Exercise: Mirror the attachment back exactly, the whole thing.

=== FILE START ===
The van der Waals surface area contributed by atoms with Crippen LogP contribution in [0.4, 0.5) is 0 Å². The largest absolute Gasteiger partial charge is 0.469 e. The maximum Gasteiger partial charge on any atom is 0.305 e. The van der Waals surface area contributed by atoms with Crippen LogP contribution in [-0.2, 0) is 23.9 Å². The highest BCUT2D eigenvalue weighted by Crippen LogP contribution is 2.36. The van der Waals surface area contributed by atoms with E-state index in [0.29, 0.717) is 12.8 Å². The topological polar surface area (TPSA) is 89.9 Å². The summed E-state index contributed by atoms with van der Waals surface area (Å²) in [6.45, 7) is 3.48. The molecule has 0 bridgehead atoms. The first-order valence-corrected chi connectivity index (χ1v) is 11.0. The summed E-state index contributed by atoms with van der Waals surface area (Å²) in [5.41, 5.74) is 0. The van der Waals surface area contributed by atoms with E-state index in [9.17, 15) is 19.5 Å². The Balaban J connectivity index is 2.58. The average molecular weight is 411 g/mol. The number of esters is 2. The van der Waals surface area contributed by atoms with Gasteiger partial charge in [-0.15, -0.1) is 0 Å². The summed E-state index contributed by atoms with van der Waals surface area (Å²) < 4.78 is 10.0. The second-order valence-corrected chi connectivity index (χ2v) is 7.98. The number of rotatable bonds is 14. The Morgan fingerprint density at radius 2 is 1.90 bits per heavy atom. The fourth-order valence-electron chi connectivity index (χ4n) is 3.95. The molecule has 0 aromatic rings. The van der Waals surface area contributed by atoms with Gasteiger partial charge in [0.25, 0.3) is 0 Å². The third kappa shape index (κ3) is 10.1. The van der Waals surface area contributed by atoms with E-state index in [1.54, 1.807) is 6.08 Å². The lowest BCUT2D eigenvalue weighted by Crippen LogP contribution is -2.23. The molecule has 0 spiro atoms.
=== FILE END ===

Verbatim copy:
The van der Waals surface area contributed by atoms with Crippen LogP contribution in [0.4, 0.5) is 0 Å². The largest absolute Gasteiger partial charge is 0.469 e. The maximum Gasteiger partial charge on any atom is 0.305 e. The van der Waals surface area contributed by atoms with Crippen LogP contribution in [-0.2, 0) is 23.9 Å². The highest BCUT2D eigenvalue weighted by Crippen LogP contribution is 2.36. The van der Waals surface area contributed by atoms with E-state index in [0.29, 0.717) is 12.8 Å². The topological polar surface area (TPSA) is 89.9 Å². The summed E-state index contributed by atoms with van der Waals surface area (Å²) in [6.45, 7) is 3.48. The molecule has 0 bridgehead atoms. The first-order valence-corrected chi connectivity index (χ1v) is 11.0. The summed E-state index contributed by atoms with van der Waals surface area (Å²) in [5.41, 5.74) is 0. The van der Waals surface area contributed by atoms with E-state index in [9.17, 15) is 19.5 Å². The Balaban J connectivity index is 2.58. The average molecular weight is 411 g/mol. The number of esters is 2. The van der Waals surface area contributed by atoms with Gasteiger partial charge in [-0.15, -0.1) is 0 Å². The summed E-state index contributed by atoms with van der Waals surface area (Å²) < 4.78 is 10.0. The second-order valence-corrected chi connectivity index (χ2v) is 7.98. The number of rotatable bonds is 14. The Morgan fingerprint density at radius 2 is 1.90 bits per heavy atom. The fourth-order valence-electron chi connectivity index (χ4n) is 3.95. The molecule has 0 aromatic rings. The van der Waals surface area contributed by atoms with Gasteiger partial charge in [0.25, 0.3) is 0 Å². The third kappa shape index (κ3) is 10.1. The van der Waals surface area contributed by atoms with E-state index in [1.54, 1.807) is 6.08 Å². The lowest BCUT2D eigenvalue weighted by Crippen LogP contribution is -2.23. The molecule has 0 spiro atoms.